1. WORK

    Job Growth Slows, Hiring Down

    FILE - In this March 7, 2012, file photo shows job seekers standing line during the Career Expo job fair, in Portland, Ore. Oregon employers shed thousands of jobs in February, surprising state economists who said there was little optimistic news in a monthly report on unemployment and jobs. Weakness in construction and retailing stood out in the state Employment Department's report. On a seasonally adjusted basis, the state lost 6,400 jobs. That means, overall, employers didn't hire on as many workers as they usually do in February. (AP Photo/Rick Bowmer)

    Rick Bowmer / AP Photo

    Finding a job remains a job in itself for some Americans. More than 100,000 new jobs were added to the U.S. economy in March, according to numbers released Friday, a sharp drop from the 200,000 or more jobs added in the preceding three months—and the 250,000 expected in the report. Things are getting better, economists cautioned, but they’re not getting better at the same rate as they were before. There were some other good signs, however, including a slight increase in wages and a decrease in the number of government posts cut.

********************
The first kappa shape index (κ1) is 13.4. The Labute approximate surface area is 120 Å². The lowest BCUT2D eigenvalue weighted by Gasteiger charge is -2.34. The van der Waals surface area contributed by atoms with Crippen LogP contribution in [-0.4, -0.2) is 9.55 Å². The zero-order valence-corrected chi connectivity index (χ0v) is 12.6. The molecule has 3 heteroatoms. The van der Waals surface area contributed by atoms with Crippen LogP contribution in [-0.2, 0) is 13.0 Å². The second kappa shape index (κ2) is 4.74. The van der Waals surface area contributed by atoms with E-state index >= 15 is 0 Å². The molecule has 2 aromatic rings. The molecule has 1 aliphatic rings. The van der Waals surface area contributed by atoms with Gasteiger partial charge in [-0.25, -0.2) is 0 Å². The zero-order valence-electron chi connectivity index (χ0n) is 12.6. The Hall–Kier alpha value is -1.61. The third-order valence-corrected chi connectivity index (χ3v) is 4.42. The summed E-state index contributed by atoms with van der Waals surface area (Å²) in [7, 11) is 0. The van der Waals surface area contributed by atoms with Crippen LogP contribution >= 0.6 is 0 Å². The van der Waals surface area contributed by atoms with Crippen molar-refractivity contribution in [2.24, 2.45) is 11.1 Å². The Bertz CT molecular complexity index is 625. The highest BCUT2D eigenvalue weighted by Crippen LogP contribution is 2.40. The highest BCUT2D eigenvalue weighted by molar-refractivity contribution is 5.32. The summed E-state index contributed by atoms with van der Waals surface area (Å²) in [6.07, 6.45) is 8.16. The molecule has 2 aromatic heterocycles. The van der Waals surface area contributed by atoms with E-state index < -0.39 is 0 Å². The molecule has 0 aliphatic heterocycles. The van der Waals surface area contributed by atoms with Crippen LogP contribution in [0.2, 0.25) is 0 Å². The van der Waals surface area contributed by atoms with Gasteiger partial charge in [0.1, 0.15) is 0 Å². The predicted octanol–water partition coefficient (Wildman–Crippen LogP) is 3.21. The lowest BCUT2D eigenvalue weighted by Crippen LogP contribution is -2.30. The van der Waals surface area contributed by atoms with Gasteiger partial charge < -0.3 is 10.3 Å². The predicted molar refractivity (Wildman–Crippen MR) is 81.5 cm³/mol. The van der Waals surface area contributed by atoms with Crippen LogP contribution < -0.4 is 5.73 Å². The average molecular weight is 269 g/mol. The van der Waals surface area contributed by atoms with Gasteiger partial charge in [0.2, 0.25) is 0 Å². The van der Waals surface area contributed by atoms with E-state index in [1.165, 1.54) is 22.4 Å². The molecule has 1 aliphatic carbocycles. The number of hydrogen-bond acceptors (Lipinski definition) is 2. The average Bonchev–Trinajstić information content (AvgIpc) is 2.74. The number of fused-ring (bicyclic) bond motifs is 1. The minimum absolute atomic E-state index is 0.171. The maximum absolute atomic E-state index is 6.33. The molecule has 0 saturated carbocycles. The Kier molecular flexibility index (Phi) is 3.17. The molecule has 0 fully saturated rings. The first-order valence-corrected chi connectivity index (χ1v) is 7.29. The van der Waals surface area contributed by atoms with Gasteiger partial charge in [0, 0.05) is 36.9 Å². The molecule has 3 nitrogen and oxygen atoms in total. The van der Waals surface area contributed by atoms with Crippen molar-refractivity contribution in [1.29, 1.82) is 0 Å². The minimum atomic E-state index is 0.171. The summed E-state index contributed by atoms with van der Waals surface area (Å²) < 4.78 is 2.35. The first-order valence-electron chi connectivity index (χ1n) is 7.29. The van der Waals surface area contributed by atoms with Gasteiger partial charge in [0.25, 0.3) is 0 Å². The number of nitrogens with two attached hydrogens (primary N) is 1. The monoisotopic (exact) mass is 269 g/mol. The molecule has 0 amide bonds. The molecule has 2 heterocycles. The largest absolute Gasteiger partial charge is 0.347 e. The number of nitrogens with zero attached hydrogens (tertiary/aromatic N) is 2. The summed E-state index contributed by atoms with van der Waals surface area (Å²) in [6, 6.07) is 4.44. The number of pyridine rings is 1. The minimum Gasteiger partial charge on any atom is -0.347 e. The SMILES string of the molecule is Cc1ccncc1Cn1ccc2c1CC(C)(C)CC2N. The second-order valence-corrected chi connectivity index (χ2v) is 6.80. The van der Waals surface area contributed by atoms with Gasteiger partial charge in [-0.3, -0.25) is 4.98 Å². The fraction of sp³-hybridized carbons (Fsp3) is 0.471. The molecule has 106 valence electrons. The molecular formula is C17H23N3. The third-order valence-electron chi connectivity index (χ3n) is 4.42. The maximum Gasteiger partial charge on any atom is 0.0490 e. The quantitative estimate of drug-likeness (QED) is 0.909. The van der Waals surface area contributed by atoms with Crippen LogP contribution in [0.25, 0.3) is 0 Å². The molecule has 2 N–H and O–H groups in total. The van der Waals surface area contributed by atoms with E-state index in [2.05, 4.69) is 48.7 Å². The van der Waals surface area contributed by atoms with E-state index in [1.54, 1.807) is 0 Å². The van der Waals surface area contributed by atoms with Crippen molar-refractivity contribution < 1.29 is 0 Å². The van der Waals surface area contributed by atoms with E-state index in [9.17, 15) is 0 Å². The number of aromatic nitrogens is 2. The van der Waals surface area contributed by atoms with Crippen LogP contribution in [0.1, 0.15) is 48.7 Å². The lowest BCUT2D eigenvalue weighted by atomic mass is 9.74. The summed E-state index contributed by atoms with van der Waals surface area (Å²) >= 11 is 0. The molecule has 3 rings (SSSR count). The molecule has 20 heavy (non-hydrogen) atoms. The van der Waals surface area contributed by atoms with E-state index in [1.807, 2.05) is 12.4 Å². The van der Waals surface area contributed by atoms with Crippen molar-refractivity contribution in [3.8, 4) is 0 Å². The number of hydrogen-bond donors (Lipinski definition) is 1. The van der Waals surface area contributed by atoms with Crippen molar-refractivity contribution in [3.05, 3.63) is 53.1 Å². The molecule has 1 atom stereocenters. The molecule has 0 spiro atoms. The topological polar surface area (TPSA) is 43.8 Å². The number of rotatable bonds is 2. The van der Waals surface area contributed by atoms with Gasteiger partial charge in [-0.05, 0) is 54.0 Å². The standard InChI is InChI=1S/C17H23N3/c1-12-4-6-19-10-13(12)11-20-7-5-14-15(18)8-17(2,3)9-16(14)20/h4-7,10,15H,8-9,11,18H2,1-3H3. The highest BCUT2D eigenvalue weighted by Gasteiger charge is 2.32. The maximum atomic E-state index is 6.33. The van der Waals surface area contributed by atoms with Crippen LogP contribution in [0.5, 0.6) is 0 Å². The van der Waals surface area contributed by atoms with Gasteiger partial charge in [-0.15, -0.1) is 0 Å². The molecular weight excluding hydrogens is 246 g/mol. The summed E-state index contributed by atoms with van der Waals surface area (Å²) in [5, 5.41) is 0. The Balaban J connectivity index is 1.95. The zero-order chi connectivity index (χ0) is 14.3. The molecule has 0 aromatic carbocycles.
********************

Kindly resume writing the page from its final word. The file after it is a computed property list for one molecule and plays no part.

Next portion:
Read it at The Wall Street Journal